Friday, November 26, 2010

Man on Film: 127 Hours

At the heart of this film, there are two stars: James Franco and Danny Boyle.  Their respective imprints ultimately inform the entire film.  If you have a problem with either of them, there is a very good chance that you will have a problem with 127 Hours.

Starting with Danny Boyle, there may not be a director out there who uses more stylistic gimmicks than Boyle does.  Split-screens.  Surreal fantasy sequences.  Graphically disturbing gross-out scenes.  Fantasy video game sequences*...

*Sadly, there is no fantasy video game sequence.  Sorry to get your hopes up.

Despite the fact that yet another Boyle film finds itself gimmick-laden, it works.  That's the catch with a Boyle film.  Unlike, say, Michael Bay, where style gets in the way of storytelling, Danny Boyle's films all find a way to actually be augmented and enhanced by the tricks that he uses.  Sure, they are tricky, but these tricks enable Boyle to actually tap into an extra-narrative means of storytelling that few directors utilize.  His films, despite the wide array of genres that he has operated within, are always uniquely Danny Boyle films, and 127 Hours is most definitely a Danny Boyle Joint.

This is a good thing because 127 Hours would be unbearable if there were not a relief from the desperation and claustrophobia.  Without intermittent departures from Aron's dire situation, people would probably be having panic attacks.  As it happens, the guy next to me (and there was only one person in the theater who did this) had to excuse himself after the much-talked-about scene.


Much has been made of 'the scene,' and the hubbub is probably warranted.  After all, we are talking about a man deciding to break his own arm and then cut it off with a dull pocket knife.  The graphic scene has been blamed for causing nausea, vomiting, fainting, genocide in the Darfur Region, and the Influenza Pandemic of 1918, but the effect of the sequence cannot be chalked up to just the intrinsically gory nature of severing one's own arm.  No, the violent camera work and the abrasive discordant blare of sound that strikes the viewer's eardrum like a fucking sledgehammer as Aron attempts to cut the nerve in his forearm.

And while the direction in this scene is integral, it is not just Boyle who is responsible for its success.  The scene and the movie would be nothing without James Franco.  From the onset of the film, Franco's work endears Aron Ralston to the audience.  He imbues the role with all the affability, self-reliance, humor, and goofy charm that he can muster, drawing the audience into his shoes with deft skill.  As we are trapped in the crevice with Aron, our sense of empathetic desperation is all the more palpable because of what Franco has done.  With time running out and the chance of rescue becoming increasingly impossible, the stakes are as high as they are for us thanks to Franco.  When he finally emerges, everything about his demeanor would lead us to believe that James Franco actually had to cut his own arm off.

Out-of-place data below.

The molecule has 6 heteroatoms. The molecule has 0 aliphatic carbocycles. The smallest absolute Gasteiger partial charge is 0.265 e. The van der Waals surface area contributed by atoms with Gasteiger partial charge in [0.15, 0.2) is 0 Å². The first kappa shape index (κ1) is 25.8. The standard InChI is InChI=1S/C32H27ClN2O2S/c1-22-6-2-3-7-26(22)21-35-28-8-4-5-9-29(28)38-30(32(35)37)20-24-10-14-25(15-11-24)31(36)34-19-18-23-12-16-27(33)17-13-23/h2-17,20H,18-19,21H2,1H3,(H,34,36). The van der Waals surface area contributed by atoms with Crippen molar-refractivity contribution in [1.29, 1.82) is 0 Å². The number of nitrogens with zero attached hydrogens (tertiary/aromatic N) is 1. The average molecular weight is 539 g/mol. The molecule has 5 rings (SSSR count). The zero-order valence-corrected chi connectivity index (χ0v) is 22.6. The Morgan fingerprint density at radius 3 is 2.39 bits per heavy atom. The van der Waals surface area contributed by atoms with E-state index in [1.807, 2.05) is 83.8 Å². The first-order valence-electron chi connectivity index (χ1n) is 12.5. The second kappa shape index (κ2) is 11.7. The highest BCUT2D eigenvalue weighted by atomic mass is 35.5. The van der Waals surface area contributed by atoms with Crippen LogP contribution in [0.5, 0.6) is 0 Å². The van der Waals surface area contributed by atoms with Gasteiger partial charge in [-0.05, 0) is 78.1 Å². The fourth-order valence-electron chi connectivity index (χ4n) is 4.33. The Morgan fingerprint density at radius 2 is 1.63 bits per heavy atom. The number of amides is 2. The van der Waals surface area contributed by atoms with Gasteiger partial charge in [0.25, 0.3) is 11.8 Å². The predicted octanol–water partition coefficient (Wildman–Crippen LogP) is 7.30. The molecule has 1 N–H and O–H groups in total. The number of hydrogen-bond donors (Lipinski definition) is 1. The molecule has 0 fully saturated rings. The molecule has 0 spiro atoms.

This isn't all to say that it is just Franco in the 11th Hour that puts this film over the top.  If there is a scene that actually serves as the segment of the film that captures the spirit of the film, it is the faux-talk show he does on his video camera.   Aron's self-deprecating humor is perfectly balanced with his self-awareness.  While the gravity of his situation never goes away, Aron's resilience cut with his goofy disposition pumps the blood through this film, and at no point is this more evident than in this moment.

I suppose it says a lot about a film in which the beginning of the third act consists of the protagonist*, who has been on screen by himself for much of the film, self-amputating the lower third of his right arm in a rather gruesome fashion, yet that scene isn't the one that I find myself thinking about as I close this out.

*A modern Western hero, as I've seen him dubbed elsewhere.

And as if I needed another reason to love this film (and casting James Franco in a role in which he is in 97% of the film was one helluva start, Mr. Boyle), the selection of Sigur Rós's "Festival" at the film's resolution seals the deal, lifting you up and sweeping you away elated and on the verge of tears with Aron.

In short, Boyle and Franco fucking delivered.

Bonus Franco (and yes, these were on the pre-trailer reel that the Alamo put together, but not everyone can go to the Alamo):

R.L. Stine...  Barack Obama...  Gay doctors...  Jesus Christ.

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